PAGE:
Real Property Notes Blog

2nd Mortgagee’s Claim to Surplus Proceeds Has Priority Over Claim by Mortgagor’s Estate

In a published opinion, the Michigan Court of Appeals has decided for the first time that, when there are surplus proceeds from a sheriff’s sale on foreclosure of a mortgage by advertisement, upon competing claims made by a junior lienholder of the property and by the mortgagor (or here, the mortgagor’s estate), the surplus proceeds are paid first to junior lien holders in order of thier priority and the balance, if any, to the mortgagor.  In re $55336.17 Surplus Funds (Parker v PNC Bank).

The statute does not explicitly state how competing claims are resolve; however, reading the statute as a whole, the court ruled that it was apparent that junior lien holders were to be paid out of any surplus proceeds.  The court rejected the estate’s argument that the lien holders were extinguished by the senior mortgage foreclosure and thus became general creditos.  The court also rejected the argument that such lien holders needed to make a claim against the estate in accordance with the Estates and Protected Individuals Code.

Registering the New Co-Owner: The Attorney’s Perspective

Community Association News, the monthly magazine published by the Michigan Chapter of the Community Associations Institute, contains Steve Sowell’s latest article to be published, “Registering the Co-Owner:  The Attorney’s Perspective.”  The articles advises management companies and associations on how to properly set up their records upon the change of ownership of a condominium unit.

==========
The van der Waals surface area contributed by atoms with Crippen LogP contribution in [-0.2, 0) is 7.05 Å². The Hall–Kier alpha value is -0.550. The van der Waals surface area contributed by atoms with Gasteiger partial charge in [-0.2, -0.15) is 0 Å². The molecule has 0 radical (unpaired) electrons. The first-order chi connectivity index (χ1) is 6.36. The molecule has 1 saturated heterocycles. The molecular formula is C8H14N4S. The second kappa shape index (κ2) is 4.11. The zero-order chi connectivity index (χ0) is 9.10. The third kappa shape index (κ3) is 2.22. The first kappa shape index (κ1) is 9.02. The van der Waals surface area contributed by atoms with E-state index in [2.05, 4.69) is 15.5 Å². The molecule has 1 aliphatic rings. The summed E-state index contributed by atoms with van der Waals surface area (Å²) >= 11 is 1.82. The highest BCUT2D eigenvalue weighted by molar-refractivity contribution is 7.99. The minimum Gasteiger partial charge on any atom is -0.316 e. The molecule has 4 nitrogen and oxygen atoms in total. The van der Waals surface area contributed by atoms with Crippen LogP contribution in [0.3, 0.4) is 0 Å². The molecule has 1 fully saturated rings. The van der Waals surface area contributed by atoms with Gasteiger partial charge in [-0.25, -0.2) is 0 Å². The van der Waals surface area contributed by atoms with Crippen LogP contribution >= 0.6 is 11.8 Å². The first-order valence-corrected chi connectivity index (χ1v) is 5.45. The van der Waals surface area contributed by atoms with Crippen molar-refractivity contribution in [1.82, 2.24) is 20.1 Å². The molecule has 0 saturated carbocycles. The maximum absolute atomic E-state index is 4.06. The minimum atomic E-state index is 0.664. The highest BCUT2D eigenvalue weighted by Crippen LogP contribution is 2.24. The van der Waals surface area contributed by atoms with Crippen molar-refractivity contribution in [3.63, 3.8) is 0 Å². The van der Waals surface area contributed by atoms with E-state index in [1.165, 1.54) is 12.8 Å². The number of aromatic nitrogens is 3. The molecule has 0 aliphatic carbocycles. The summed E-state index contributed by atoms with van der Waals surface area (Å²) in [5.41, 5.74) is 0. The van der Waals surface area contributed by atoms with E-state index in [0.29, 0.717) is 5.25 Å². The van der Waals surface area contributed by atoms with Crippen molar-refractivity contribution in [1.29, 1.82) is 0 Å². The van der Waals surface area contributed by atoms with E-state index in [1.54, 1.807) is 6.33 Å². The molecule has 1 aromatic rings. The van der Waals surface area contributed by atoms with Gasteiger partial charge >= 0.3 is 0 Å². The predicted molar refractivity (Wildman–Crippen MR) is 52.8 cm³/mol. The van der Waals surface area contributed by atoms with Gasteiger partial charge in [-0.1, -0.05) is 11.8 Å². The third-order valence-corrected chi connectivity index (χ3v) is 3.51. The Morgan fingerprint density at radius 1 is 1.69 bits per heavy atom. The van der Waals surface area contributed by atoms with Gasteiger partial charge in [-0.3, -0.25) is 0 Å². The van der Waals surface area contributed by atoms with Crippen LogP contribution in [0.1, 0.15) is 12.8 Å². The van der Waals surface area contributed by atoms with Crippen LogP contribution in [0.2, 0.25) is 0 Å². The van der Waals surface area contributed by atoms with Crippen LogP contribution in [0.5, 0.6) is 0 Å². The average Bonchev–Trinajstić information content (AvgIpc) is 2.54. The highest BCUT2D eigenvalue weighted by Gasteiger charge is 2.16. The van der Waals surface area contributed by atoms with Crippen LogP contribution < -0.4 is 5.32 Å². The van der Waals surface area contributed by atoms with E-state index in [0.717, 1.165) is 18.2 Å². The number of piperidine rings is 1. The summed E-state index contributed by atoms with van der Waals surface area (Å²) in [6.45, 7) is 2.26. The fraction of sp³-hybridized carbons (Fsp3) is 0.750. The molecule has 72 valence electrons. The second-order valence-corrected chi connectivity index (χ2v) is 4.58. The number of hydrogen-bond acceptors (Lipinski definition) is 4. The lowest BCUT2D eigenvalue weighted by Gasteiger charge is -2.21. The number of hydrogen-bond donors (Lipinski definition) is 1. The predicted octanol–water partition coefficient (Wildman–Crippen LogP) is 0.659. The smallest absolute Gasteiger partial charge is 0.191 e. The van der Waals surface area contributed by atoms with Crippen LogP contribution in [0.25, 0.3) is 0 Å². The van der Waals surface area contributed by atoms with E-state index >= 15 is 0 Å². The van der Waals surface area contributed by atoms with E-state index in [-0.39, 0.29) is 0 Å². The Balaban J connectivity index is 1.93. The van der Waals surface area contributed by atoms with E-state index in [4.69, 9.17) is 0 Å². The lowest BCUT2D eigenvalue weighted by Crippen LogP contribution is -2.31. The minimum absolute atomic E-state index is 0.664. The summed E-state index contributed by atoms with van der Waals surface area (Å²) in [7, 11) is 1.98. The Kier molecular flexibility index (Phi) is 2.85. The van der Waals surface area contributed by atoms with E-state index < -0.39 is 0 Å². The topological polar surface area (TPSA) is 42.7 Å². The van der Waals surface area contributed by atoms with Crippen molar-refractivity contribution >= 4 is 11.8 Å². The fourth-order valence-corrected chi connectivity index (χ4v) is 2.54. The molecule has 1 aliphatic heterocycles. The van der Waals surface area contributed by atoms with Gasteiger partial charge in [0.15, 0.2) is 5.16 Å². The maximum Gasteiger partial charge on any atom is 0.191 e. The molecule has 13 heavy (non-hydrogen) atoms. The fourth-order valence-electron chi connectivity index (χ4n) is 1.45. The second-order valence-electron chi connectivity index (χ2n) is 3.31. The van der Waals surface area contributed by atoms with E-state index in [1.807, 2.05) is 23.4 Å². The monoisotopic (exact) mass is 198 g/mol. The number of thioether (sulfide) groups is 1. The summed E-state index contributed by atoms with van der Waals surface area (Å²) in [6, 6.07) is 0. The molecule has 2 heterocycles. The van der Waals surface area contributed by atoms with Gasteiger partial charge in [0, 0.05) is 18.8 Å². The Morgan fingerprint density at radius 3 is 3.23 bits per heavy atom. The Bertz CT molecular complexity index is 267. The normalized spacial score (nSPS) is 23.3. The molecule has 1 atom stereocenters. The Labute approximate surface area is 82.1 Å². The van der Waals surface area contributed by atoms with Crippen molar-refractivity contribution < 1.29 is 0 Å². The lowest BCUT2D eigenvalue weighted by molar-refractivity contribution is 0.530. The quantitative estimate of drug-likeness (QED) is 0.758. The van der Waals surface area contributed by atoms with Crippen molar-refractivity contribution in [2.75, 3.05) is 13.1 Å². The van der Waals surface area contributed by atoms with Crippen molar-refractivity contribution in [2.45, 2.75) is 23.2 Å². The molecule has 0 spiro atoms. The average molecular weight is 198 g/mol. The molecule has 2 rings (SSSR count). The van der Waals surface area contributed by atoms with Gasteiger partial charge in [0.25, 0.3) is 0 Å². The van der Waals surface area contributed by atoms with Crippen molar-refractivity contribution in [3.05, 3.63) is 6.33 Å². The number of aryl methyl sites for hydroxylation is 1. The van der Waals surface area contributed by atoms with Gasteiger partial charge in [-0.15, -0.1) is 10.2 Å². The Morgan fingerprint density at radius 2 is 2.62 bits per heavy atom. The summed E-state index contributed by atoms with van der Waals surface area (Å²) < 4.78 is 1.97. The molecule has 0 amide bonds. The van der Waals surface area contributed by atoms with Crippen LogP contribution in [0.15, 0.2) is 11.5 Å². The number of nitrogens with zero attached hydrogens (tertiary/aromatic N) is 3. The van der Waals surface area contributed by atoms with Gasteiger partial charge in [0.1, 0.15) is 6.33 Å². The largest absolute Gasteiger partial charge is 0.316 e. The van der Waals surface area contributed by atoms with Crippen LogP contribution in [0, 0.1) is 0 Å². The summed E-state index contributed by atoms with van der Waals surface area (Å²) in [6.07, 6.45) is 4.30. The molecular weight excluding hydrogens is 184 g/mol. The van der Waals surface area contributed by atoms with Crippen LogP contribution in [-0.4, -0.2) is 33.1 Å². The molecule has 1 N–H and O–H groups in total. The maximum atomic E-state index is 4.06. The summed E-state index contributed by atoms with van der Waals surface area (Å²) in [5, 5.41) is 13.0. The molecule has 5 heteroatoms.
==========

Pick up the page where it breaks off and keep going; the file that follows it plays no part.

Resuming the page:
Properly Perfected Assignment of Rents: Rents Not Part of Bankruptcy Estate

The United States Court of Appeals for the Sixth Circuit (which includes Michigan) has held that, if a creditor has properly perfected an assignment of rents prior to the filing of a bankruptcy case, the rents are not property of the estate.

In Town Center Flats, LLC v ECP Commercial II LLC (In re Town Center Flats), the debtor owned a 53-unit residential apartment complex, which construction had been financed through a mortgage and assignment of rents.  Rents from the tenants were the debtor’s only source of income.

The debtor defaulted on its obligation under the loan and the creditor properly perfected the assignment of rents by notifying the tenants and recording a notice with the register of deeds.  The debtor then filed a Chapter 11 bankruptcy.

The creditor filed a motion to prohibit use of the rents collected after the filing.  The debtor opposed the motion, claiming that the rents were cash collateral and pointing out that, without the rents, it had no income to fund a plan of reorganization.  The bankrupcty court agreed and entered an order allowing use of the rents.  The creditor appealed, arguing that, due to the perfection of the assignment of rents, the rents no longer belonged to the debtor and were not part of the bankruptcy estate.

The district court agreed and vacated the bankruptcy court’s decision.  The debtor appealed to the Sixth Circuit Court of Appeals, which affirmed.

Applying Michigan law, the court held that once the assignment of rents had been perfected, the debtor “no longer had an interest in the rents,” citing Otis Elevator v Mid-America Realty Investors, 522 NW2d 732 (Mich. Ct. App 1994).

The court noted that excluding assigned rents from the bankruptcy estate in a single-asset real estate case such as this one would effectively foreclose Chapter 11 relief from these kinds of debtors, but held that Michigan law is clear on the matter.

© Steve Sowell 2018